Where you live can have quite a significant impact on your experience abroad, whether that be on or off campus. At NUS, most of the exchange students can be found in a residence or college in UTown, while the other exchangers are scattered amongst different NUS halls or have found off-campus accommodation. The residential towers in UTown can be likened to Carlaw Student Village at UoA, but instead of greeting the motorway on your way to class, you would be exiting straight into the ‘quad’ where many of the uni-wide events are held.
For me, I had chosen to live in a hall, with the hopes of being able to meet more of the local students. While I do not regret this choice, it was difficult at the start when almost every one of my exchanger friends I had met during O’week lived in UTown. This meant that everything always seemed to involve the hassle of a small bus ride (the uni has blessed everyone with free buses to get across its enormous campus), which you can imagine wasn’t all that fun. But despite the initial hurdles, I’ve come to really love living in my hall and I would choose to live here again in a heartbeat. Without getting too biased about why halls might be the greatest, I thought I’d share some of my favourite memories so far, as well as some of the things I’ve learnt along the way.
DnD (Dinner and Dance) Regalia Formal dinner
Everyone dressed up in their formal attire for formal dinner, located in and catered by a hotel. We had waiters that would bring out the food, dish it out into individual portions if it was soup or noodles, then bring out the next dish after we were done. While all the food was happening, there were band performances and a pageant happening at the same time. Each block nominated a guy and a girl to run for king and queen, so everyone was solidly entertained as each pair put on a dance/song/skit performance that quite literally had the crowd screaming
The suppers seem to always have a punny name that would score a 10/10 for effort (e.g. B-A-E supper night for blocks A, B and E on the week of valentines). This is where the block committee would prepare food and activities on a random night once every two or three weeks, and everyone gets together to have a jolly time. Sometimes there are even prizes!
Random celebration get-togethers
We always have card signing and surprise cakes for the birthday kiddos, and we also got together to celebrate Chinese New Year. Everyone got their hands dirty trying their hand at creating them delicious dumplings.
Some of the things I’ve noticed and learnt while at halls:
- Since halls are mostly populated with local students, they all tend to go home over the weekends. Now, this was a strange thought for me until I realised that their trip home was not likely to take up more than an hour. This also explains why the compulsory meal plan (breakfast and dinner each day) skips out on Saturday dinner and Sunday breakfast – may as well give the lovely catering team a day off while most of the students are back home anyway.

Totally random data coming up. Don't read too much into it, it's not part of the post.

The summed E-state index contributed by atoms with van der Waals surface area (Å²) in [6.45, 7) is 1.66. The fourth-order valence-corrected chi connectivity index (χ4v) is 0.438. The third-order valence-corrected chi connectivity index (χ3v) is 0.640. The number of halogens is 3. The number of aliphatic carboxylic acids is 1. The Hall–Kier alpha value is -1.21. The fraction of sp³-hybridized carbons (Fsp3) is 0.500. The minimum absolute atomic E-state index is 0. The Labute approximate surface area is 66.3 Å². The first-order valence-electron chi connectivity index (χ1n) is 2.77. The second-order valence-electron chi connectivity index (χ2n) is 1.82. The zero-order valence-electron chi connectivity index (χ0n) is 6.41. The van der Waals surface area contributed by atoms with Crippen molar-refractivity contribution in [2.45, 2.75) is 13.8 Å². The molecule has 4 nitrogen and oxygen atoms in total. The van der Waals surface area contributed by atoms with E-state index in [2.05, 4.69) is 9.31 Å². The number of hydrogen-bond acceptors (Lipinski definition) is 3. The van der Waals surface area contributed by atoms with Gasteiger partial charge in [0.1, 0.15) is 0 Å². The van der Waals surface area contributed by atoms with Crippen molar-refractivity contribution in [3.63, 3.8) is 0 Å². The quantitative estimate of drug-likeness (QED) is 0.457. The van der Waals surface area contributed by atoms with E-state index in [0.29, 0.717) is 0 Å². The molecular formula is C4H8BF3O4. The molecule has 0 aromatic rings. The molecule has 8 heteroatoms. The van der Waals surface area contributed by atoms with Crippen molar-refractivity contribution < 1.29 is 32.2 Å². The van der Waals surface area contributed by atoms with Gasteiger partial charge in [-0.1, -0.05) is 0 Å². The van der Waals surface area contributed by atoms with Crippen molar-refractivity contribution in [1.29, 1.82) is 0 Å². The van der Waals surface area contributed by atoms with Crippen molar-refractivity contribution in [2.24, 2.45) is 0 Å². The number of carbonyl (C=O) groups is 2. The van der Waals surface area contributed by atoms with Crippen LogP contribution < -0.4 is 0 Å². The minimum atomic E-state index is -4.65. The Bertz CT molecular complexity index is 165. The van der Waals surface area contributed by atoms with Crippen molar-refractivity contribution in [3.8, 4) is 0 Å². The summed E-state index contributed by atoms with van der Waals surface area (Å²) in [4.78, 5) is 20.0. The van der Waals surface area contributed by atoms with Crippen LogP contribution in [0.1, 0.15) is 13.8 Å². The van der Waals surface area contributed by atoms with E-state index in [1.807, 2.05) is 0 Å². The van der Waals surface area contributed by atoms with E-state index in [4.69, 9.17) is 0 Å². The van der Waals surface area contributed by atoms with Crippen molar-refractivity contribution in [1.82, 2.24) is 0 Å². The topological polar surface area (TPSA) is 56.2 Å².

- Singaporean students take on a lot more responsibility for their extra-curricular happenings. A lot of the events (sports practises, block suppers, camps, and the formal dinner) are organised by the students themselves with minimal input from the staff here. This is on top of all the assignments and studies that they have to do. Granted, involvement in hall activities earn them points which help them secure accommodation for the following year, but I am in complete awe of their participation and dedication within the hall.
- The first floor of every block are always the male floors. I didn’t think much of it until someone mentioned that it was likely to be a safety measure due to the obvious foot traffic of anyone and everyone walking around. Safety is taken very seriously in Singapore; there are CCTV cameras around the hall and a security guard who is always present during the night.
- Sports run from semester one to the beginning of semester two, which means I didn’t get to experience this part of life. There seems to be a team for every sport imaginable and it appears that everyone I spoke to played in at least one of the teams (and my hall is not at all known for its sporting abilities)
- People here are really into wearing NUS merch/promotional t-shirts around here. It could be a sport-team shirt, an orientation camp shirt, an NUS faculty shirt or a shirt from a particular committee/culture group, 70% of people seem to be wearing one at any given time.
- Now this isn’t a hall-exclusive thing, but on my way to breakfast every morning I’m almost guaranteed to run into a squirrel or a gecko/lizard (re: my reptile identification skills are still awaiting improvement).
Living in a hall has given me an amazing opportunity to expose myself to the life of an NUS student and it makes me sad even now to think that at some point I’m going to have to leave. I’ve been able to grow really close to the small handful of exchange students who live here, and I’ve had some of the most entertaining banter and hangouts with the local students.
Despite the lack of AC, I’ve definitely found my home.